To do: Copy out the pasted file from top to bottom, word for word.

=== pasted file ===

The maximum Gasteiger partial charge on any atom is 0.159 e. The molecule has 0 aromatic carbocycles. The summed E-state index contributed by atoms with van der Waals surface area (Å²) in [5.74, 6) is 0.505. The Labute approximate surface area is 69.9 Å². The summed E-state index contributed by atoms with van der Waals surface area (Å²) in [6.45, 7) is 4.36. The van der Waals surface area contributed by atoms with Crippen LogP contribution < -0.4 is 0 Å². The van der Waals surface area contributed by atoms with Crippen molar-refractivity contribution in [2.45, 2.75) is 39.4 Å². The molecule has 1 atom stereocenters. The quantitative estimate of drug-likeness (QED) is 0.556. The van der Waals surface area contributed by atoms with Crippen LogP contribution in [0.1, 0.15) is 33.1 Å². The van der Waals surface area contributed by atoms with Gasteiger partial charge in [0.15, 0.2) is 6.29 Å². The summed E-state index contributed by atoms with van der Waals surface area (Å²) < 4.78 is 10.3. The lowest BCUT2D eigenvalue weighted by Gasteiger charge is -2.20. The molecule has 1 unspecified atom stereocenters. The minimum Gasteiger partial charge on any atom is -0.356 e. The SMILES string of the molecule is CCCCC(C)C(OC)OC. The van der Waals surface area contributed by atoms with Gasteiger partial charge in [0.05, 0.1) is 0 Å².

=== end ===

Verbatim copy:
The maximum Gasteiger partial charge on any atom is 0.159 e. The molecule has 0 aromatic carbocycles. The summed E-state index contributed by atoms with van der Waals surface area (Å²) in [5.74, 6) is 0.505. The Labute approximate surface area is 69.9 Å². The summed E-state index contributed by atoms with van der Waals surface area (Å²) in [6.45, 7) is 4.36. The van der Waals surface area contributed by atoms with Crippen LogP contribution < -0.4 is 0 Å². The van der Waals surface area contributed by atoms with Crippen molar-refractivity contribution in [2.45, 2.75) is 39.4 Å². The molecule has 1 atom stereocenters. The quantitative estimate of drug-likeness (QED) is 0.556. The van der Waals surface area contributed by atoms with Crippen LogP contribution in [0.1, 0.15) is 33.1 Å². The van der Waals surface area contributed by atoms with Gasteiger partial charge in [0.15, 0.2) is 6.29 Å². The summed E-state index contributed by atoms with van der Waals surface area (Å²) < 4.78 is 10.3. The lowest BCUT2D eigenvalue weighted by Gasteiger charge is -2.20. The molecule has 1 unspecified atom stereocenters. The minimum Gasteiger partial charge on any atom is -0.356 e. The SMILES string of the molecule is CCCCC(C)C(OC)OC. The van der Waals surface area contributed by atoms with Gasteiger partial charge in [0.05, 0.1) is 0 Å².